Dream images come to life among us…

Last week I played with the metaphor of a dream group being like a happy gathering of dogs in the off-leash zone (“Dream Groups and the Doggy Jamboree”). I took the metaphor and ran with it—like a dog with another dog’s squeaky toy—and maybe got a bit carried away. Of course, a dream group is not just a free-for-all romp. Among other things, it’s a mutual opportunity to share experiences. Often, in the process of this sharing, unexpected and indescribable events occur. Although I can’t describe the indescribable (I gave it a shot with the doggy jamboree metaphor), I can at least mention some of my own recent experiences with groups.

The groups I facilitate meet in a classroom, in the local Quaker meetinghouse. The room has lots of windows and a high ceiling—and although it is small, it feels spacious and light-filled most of the time. We move the big tables to one side, and sit in a circle of chairs near the windows (trying to arrange things so that no one gets the sun in their eyes).

At the beginning, we “check in” briefly. After several sessions of meeting together, we know each other, and we also begin to recognize images and themes that have a tendency to come up in each person’s dreams as well as in their waking lives. We’ve come to know some of the things we have in common, and some of our individual special qualities. We catch up with anything new that is arising, and sometimes find it’s arising not only for one person, but for several, or all, of us. Maybe it’s a time of feeling too busy; or a time of losses and letting go; or a time of reconnecting with old friends; or a time for a fresh start. A shared theme can emerge even when we are just giving the smallest glimpses of our daily lives.

Then, we go around the circle again, and each of us tells a brief dream. Like the check-in, there are common images and themes that come up, and already there’s a sense that a dreaming process is going on collectively as well as individually. For example, in one group, several people dreamed of babies—human or animal—being born; in another group, the color blue kept being mentioned. Continue reading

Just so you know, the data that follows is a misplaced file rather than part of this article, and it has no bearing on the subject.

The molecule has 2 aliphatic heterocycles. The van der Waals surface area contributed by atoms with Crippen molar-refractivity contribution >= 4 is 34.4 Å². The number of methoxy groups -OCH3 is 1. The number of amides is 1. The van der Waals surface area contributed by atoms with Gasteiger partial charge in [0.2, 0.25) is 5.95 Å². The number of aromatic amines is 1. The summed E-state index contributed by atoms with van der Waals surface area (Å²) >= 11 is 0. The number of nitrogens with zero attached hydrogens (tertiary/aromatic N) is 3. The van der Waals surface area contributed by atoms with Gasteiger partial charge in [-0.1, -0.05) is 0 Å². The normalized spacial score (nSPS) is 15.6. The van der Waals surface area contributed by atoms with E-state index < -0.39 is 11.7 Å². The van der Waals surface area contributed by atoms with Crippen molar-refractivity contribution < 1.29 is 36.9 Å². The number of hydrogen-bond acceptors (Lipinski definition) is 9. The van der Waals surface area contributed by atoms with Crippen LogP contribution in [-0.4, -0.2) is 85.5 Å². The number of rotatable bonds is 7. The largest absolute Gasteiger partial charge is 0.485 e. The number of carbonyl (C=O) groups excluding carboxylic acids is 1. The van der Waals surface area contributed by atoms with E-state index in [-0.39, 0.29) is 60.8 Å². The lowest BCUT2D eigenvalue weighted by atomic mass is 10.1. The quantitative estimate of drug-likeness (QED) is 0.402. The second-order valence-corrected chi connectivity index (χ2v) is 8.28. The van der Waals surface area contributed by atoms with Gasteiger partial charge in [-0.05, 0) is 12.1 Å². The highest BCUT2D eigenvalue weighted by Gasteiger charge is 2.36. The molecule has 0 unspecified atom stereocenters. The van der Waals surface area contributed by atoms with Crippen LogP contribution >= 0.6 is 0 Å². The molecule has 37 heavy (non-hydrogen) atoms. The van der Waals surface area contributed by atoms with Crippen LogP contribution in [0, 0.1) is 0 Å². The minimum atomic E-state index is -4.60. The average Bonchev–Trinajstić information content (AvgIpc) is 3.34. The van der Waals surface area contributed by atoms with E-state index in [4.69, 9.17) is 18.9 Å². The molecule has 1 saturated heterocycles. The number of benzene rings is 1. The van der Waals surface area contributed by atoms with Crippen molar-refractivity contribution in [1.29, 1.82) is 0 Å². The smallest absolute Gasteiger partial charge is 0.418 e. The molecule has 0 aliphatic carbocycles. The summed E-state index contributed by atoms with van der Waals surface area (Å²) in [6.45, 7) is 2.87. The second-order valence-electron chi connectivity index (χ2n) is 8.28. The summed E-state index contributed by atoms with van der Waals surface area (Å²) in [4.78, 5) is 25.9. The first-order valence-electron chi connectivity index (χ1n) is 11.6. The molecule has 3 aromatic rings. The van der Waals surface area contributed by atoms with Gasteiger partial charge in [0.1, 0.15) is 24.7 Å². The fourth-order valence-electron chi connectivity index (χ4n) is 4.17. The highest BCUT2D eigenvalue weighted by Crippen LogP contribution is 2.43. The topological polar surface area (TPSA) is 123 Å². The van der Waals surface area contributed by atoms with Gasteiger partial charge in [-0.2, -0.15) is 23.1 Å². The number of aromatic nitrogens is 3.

Dream Groups And The Doggy Jamboree

Earlier this week, I participated in two dream groups—one is a group that I facilitate, and the other is with fellow dreamworkers on-line. Both groups are now at the point where the true alchemy of dream-sharing begins to work among us, and a living dreaming process takes shape with a life of its own. These group experiences leave me feeling invigorated and open. After the second one (on-line), I emerge from my office for lunch, and notice that it’s a windy, sunny, beautiful late-autumn afternoon. So I decide to forget further work for the time being, and take a walk in the park. Walking is a good way to let the dream group’s energy and insights bubble and spark inside me, while the cool, fresh air stimulates my senses, and the rhythmic pace of forward momentum steadies my thoughts.

There’s an open, grassy, off-leash area in the park where the dogs come (with their human companions) to meet and play. I stand for a while, watching. The atmosphere tingles as each new dog arrives and the leash is unclipped. At first, even the big Bernese Mountain Dog is shy. She keeps close to her human, while he stands sipping coffee and chatting with the others. But almost immediately, more dogs bound up. They stop a short distance from the Mountain Dog, tails wagging tentatively, legs a bit stiff. There are perky gestures with heads and ears, gentle woofs, and soon a general sniffing and greeting and all the tails are wagging enthusiastically.

Then, one bright little terrier jumps to attention and shoots off like a rocket, and everybody explodes into motion. Dogs chase; dogs bound and roll in the grass; dogs tumble over each other and leap up barking. The humans whistle or call if things get out of hand, and occasionally throw a ball, but mostly they aren’t needed. The dogs are having fun, building and affirming relationships, learning from each other, and feeling the freedom of infinite possibilities.

Of course, because I’m thinking about dream group dynamics anyway, I make the connection: a good dream group can be like this doggy jamboree. The “humans” could be the participants’ conscious minds and waking identities: aware of the rules and roles, good-hearted and willing to go along. They want their “dogs”—their deeper, dreaming selves—to get some exercise and have a nice time. Continue reading